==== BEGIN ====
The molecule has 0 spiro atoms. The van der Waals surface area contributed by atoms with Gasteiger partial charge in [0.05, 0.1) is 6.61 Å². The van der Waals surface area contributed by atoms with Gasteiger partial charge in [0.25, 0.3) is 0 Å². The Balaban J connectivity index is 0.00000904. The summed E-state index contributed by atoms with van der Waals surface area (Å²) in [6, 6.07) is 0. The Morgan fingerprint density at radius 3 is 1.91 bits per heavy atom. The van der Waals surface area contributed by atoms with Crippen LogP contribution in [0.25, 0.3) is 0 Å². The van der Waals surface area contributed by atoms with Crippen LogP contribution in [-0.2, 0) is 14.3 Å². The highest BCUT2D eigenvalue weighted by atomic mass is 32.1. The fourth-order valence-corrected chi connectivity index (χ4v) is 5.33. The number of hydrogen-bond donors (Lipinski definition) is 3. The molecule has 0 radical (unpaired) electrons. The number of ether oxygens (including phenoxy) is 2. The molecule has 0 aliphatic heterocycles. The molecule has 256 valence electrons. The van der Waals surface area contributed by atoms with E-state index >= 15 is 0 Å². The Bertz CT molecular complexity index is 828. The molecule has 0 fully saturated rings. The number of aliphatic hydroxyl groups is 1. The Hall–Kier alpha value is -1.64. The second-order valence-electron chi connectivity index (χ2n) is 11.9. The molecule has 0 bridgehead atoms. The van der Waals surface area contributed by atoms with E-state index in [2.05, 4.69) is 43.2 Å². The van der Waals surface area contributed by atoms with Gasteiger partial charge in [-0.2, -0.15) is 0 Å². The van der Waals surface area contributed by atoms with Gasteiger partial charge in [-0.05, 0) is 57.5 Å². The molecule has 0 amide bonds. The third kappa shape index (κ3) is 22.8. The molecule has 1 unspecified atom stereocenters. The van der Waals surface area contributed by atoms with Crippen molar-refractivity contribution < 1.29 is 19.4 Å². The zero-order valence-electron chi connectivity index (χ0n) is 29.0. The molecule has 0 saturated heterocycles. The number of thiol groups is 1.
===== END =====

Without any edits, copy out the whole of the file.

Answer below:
The molecule has 0 spiro atoms. The van der Waals surface area contributed by atoms with Gasteiger partial charge in [0.05, 0.1) is 6.61 Å². The van der Waals surface area contributed by atoms with Gasteiger partial charge in [0.25, 0.3) is 0 Å². The Balaban J connectivity index is 0.00000904. The summed E-state index contributed by atoms with van der Waals surface area (Å²) in [6, 6.07) is 0. The Morgan fingerprint density at radius 3 is 1.91 bits per heavy atom. The van der Waals surface area contributed by atoms with Crippen LogP contribution in [0.25, 0.3) is 0 Å². The van der Waals surface area contributed by atoms with Crippen LogP contribution in [-0.2, 0) is 14.3 Å². The highest BCUT2D eigenvalue weighted by atomic mass is 32.1. The fourth-order valence-corrected chi connectivity index (χ4v) is 5.33. The number of hydrogen-bond donors (Lipinski definition) is 3. The molecule has 0 radical (unpaired) electrons. The number of ether oxygens (including phenoxy) is 2. The molecule has 0 aliphatic heterocycles. The molecule has 256 valence electrons. The van der Waals surface area contributed by atoms with E-state index >= 15 is 0 Å². The Bertz CT molecular complexity index is 828. The molecule has 0 fully saturated rings. The number of aliphatic hydroxyl groups is 1. The Hall–Kier alpha value is -1.64. The second-order valence-electron chi connectivity index (χ2n) is 11.9. The molecule has 0 bridgehead atoms. The van der Waals surface area contributed by atoms with E-state index in [2.05, 4.69) is 43.2 Å². The van der Waals surface area contributed by atoms with Gasteiger partial charge in [-0.2, -0.15) is 0 Å². The van der Waals surface area contributed by atoms with Gasteiger partial charge in [-0.05, 0) is 57.5 Å². The molecule has 0 amide bonds. The third kappa shape index (κ3) is 22.8. The molecule has 1 unspecified atom stereocenters. The van der Waals surface area contributed by atoms with Crippen molar-refractivity contribution < 1.29 is 19.4 Å². The zero-order valence-electron chi connectivity index (χ0n) is 29.0. The molecule has 0 saturated heterocycles. The number of thiol groups is 1.